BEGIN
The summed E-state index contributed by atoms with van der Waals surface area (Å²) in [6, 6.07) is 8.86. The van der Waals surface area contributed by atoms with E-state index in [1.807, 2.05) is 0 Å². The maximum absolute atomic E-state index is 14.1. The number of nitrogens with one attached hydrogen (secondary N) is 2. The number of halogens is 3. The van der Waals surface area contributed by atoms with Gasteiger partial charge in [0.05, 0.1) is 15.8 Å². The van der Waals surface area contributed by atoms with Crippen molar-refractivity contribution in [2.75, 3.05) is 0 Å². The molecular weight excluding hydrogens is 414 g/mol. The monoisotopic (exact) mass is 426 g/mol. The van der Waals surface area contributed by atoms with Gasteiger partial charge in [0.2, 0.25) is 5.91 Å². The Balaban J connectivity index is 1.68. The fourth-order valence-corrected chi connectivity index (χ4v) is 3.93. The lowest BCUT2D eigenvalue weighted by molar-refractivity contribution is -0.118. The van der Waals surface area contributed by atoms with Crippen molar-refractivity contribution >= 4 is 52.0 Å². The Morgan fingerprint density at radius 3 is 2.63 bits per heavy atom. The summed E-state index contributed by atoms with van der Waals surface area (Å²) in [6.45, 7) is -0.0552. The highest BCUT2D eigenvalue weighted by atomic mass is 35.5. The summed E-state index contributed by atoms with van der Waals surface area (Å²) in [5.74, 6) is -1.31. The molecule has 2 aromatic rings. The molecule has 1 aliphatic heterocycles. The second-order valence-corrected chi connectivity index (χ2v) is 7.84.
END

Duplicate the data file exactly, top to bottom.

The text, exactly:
The summed E-state index contributed by atoms with van der Waals surface area (Å²) in [6, 6.07) is 8.86. The van der Waals surface area contributed by atoms with E-state index in [1.807, 2.05) is 0 Å². The maximum absolute atomic E-state index is 14.1. The number of nitrogens with one attached hydrogen (secondary N) is 2. The number of halogens is 3. The van der Waals surface area contributed by atoms with Gasteiger partial charge in [0.05, 0.1) is 15.8 Å². The van der Waals surface area contributed by atoms with Crippen molar-refractivity contribution in [2.75, 3.05) is 0 Å². The molecular weight excluding hydrogens is 414 g/mol. The monoisotopic (exact) mass is 426 g/mol. The van der Waals surface area contributed by atoms with Gasteiger partial charge in [0.2, 0.25) is 5.91 Å². The Balaban J connectivity index is 1.68. The fourth-order valence-corrected chi connectivity index (χ4v) is 3.93. The lowest BCUT2D eigenvalue weighted by molar-refractivity contribution is -0.118. The van der Waals surface area contributed by atoms with Crippen molar-refractivity contribution >= 4 is 52.0 Å². The Morgan fingerprint density at radius 3 is 2.63 bits per heavy atom. The summed E-state index contributed by atoms with van der Waals surface area (Å²) in [6.45, 7) is -0.0552. The highest BCUT2D eigenvalue weighted by atomic mass is 35.5. The summed E-state index contributed by atoms with van der Waals surface area (Å²) in [5.74, 6) is -1.31. The molecule has 2 aromatic rings. The molecule has 1 aliphatic heterocycles. The second-order valence-corrected chi connectivity index (χ2v) is 7.84.